Chris Harrison, well known for his role as host of the reality TV show "The Bachelor," will divorce from his wife of 18 years. While it is good that the soon-to-be-former spouses seem to be positive about this direction in their lives (a joint statement by the couple said they still have "love and mutual respect" for one another), they have some issues to work through in the coming months.
One of these matters is property division, an issue in divorce that can cause contentious debate between the splitting spouses. Property division differs depending on the state; here in Minnesota, the general rule is "fair and equitable."
This does not mean "equal." While a fairly common outcome of property division in divorce is for the parties to equally split their assets and property doesn't mean there can be other outcomes. If a Minnesota couple cannot agree on an asset on the chopping block, a judge can "fair and equitably" split the asset as he or she sees fit. This means the split may not (and likely will not) be exactly equal.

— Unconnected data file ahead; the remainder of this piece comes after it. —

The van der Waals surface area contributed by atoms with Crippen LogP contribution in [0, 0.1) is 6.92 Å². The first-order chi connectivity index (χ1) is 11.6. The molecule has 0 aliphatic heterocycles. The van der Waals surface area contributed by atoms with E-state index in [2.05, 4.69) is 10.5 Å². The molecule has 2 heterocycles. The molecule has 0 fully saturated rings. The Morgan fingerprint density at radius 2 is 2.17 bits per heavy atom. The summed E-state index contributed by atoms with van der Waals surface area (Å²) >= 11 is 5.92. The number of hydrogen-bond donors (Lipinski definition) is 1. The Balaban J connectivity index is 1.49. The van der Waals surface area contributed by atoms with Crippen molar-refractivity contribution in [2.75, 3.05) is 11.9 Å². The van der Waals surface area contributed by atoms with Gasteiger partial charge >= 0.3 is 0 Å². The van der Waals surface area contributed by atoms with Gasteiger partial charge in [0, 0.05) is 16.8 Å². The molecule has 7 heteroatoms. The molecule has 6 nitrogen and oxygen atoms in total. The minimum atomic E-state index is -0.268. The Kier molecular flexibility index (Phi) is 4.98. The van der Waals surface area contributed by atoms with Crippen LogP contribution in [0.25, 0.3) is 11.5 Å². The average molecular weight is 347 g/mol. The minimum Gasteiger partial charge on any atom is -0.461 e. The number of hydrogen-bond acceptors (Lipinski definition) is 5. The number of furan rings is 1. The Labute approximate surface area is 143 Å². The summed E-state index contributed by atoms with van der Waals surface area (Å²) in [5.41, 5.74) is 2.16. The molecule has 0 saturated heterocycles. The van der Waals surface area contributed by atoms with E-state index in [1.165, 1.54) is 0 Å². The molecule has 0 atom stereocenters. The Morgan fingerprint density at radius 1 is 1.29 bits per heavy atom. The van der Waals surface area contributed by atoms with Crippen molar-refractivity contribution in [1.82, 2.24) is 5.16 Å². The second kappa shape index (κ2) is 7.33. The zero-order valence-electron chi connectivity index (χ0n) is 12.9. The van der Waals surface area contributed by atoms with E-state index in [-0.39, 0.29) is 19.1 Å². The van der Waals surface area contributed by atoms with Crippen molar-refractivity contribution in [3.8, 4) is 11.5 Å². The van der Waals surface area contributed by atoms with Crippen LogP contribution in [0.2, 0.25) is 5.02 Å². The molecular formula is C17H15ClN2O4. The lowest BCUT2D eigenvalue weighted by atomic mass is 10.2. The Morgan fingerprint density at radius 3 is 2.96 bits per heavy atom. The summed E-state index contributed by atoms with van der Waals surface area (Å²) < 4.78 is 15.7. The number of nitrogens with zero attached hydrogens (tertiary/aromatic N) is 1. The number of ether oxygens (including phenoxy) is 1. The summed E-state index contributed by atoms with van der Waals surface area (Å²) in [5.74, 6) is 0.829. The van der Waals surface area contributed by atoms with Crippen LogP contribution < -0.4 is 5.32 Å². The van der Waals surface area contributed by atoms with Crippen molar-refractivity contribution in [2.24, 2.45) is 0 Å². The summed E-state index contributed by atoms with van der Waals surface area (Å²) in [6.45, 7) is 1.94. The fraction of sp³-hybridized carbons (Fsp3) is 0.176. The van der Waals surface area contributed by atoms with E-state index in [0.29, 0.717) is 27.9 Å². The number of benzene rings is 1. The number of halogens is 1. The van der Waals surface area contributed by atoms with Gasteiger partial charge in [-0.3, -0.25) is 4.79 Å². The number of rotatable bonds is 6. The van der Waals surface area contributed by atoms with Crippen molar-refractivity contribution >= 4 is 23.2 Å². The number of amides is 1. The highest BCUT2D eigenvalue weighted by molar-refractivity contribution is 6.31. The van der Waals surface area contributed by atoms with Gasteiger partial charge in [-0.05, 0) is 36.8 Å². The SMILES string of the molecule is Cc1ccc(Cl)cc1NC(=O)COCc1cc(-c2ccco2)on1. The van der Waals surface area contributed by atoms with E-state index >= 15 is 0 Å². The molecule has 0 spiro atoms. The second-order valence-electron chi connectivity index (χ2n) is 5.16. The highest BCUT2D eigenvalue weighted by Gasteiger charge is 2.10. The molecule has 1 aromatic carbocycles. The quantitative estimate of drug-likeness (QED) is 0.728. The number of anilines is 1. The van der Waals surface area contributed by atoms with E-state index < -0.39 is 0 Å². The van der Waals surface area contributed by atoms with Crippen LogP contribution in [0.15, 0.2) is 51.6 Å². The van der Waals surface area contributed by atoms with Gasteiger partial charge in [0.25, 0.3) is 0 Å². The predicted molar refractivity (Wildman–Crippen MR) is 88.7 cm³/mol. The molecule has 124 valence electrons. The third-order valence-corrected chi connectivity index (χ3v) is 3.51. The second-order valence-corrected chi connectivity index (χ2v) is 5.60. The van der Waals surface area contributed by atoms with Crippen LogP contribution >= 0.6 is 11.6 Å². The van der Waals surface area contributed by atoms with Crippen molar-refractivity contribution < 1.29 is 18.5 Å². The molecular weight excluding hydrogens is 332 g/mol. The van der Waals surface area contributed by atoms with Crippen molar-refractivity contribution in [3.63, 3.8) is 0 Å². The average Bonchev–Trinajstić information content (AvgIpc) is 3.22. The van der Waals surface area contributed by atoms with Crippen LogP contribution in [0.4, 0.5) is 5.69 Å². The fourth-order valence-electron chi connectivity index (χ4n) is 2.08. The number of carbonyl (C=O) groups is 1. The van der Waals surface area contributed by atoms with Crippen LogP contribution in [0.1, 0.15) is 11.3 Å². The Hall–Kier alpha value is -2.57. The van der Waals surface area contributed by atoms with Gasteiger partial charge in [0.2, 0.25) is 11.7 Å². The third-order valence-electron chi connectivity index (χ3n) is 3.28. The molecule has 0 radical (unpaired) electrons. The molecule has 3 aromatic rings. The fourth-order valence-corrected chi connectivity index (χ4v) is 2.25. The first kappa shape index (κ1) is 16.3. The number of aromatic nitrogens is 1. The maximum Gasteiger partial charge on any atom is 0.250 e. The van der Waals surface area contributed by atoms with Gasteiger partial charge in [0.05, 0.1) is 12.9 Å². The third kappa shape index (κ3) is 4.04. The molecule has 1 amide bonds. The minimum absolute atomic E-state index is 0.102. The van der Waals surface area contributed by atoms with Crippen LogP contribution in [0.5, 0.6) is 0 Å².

Harrison and wife are getting their divorce in California, which recognizes community property laws. That means that any asset of piece of property the couple purchased with their own income during their marriage is equally divided to each party. In other words, if they bought a house while married, Harrison and his wife would each own 50% of the house.
Another thing to remember that some divorcing couples do not know is that, regardless of what property division laws are in place, the debt you and your spouse have accrued during your marriage is considered an "asset," an entity that you both have to take care of -- no matter how it is split.
Source: Reuters, "'The Bachelor' Host Chris Harrison is Getting Divorced," Edward Tan, May 4, 2012